Take the 2-minute tour ×
Physics Stack Exchange is a question and answer site for active researchers, academics and students of physics. It's 100% free, no registration required.

Carbon detonation is a characteristic event of Type 1a Supernova (EDIT: where an accreting white dwarf near the Chandrashankar limit of 1.4 solar masses explodes), an extremely important standard candle for cosmology. An area of active research is designing computer simulations to model supernova spectra and light curves and fit these to ones obtained observationally to better understand the effect of trace elements and characteristics of the explosion (asymmetry, companion star properties, etc) in order to provide better distance estimates to get more accurate constraints on cosmological parameters (Hubble constant, Dark Energy equation of state, etc).

But it would be very interesting (and extremely cool) if there was a way of generating carbon detonations in a laboratory situation in order to study these effects. What sort of temperature/pressure range is necessary to generate a carbon detonation? Would it be in the range of experimental apparati? Or, on the extreme sides of things, a large thermonuclear device?

share|improve this question

2 Answers 2

In stars, carbon-carbon fusion gets going around $5\times10^8\,\text{K}$. From a quick glance at a relevant stellar model I have lying around, it looks like the relevant pressure in the core of a $12M_\odot$ star is on the order of $10^{22}\,\text{dyne.cm}^{-2}$ or $10^{21}\,\text{Pa}$. But the densities are also very large: around $10^6\,\text{g.cm}^{-3}$ and the reaction rate scales with $\rho^2$.

As far as I know, the temperatures and densities achieved in the National Ignition Facility are around $10^8\,\text{K}$ and $10^3\,\text{g.cm}^{-3}$. So while it doesn't seem that the temperatures are that hard to reach, the densities probably are.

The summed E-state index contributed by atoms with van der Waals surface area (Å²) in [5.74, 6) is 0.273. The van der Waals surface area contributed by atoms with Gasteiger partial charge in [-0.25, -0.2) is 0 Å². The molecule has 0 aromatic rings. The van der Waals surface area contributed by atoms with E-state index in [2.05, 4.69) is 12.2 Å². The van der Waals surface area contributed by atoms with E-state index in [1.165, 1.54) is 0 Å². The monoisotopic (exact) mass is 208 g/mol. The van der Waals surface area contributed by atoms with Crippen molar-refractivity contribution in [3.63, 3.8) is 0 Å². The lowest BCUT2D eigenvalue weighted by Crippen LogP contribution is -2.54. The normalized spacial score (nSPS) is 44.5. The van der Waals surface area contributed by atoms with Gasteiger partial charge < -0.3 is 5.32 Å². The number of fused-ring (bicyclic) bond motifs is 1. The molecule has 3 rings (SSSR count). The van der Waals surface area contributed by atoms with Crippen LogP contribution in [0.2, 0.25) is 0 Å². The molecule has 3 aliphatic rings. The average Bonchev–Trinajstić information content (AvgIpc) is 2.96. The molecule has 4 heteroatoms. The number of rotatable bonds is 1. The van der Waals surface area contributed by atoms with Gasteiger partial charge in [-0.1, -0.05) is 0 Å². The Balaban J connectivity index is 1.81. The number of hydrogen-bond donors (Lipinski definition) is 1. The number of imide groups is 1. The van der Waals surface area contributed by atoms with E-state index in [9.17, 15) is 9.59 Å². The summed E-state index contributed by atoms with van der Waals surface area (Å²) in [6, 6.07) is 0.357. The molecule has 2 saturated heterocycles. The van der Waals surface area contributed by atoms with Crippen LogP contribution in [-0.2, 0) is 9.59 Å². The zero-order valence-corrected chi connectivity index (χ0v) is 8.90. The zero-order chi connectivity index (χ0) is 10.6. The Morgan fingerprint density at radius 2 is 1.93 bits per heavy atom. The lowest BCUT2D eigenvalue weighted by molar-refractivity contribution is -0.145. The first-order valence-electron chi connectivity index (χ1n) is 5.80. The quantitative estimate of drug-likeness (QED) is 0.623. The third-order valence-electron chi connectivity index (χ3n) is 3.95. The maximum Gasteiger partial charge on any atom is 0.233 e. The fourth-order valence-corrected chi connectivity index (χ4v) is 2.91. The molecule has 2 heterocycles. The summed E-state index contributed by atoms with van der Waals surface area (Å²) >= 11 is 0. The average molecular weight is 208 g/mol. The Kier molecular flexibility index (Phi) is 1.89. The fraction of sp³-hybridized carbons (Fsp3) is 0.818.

Our current knowledge of these reaction is built on detailed calculations and collider experiments with small numbers of particles. These collisions aren't nearly enough to produce energy but we can learn something about the reaction cross-sections based on what happens.

share|improve this answer
The trick with colliders is they are often too energetic (per particle), and so comparison with stellar interiors requires a disconcerting amount of extrapolation. –  Chris White Dec 3 '12 at 0:36

I'm finding two differing definitions online

In either case, I think that we can say that the full process is a thermonuclear explosion (and hotter, more energetic one than the wimpy hydrogen/helium ones we use for bombs at that). That is scary bad.

The individual carbon-carbon fusion events can be simulated in a particle physics context with a medium energy ion accelerator, but the resulting data is a long, long way from giving you the full picture of the process you wish to investigate.

share|improve this answer
I don't quite trust the first definition given. In all literature I've seen a carbon detonation has refereed to the second definition (an accreting white dwarf near the chandrashankar limit of 1.4 solar masses). I will edit my question to make this clear. I understand it is a thermonuclear process, I am wondering if there is a way to calculate the necessary pressures and a comparison to pressures able to be generated with laboratory experiments or thermonuclear bombs. (Not that I am considering revoking the nuclear testban treaty for the purpose of cosmology :P ) –  Benjamin Horowitz Jun 25 '12 at 18:51

Your Answer


By posting your answer, you agree to the privacy policy and terms of service.

Not the answer you're looking for? Browse other questions tagged or ask your own question.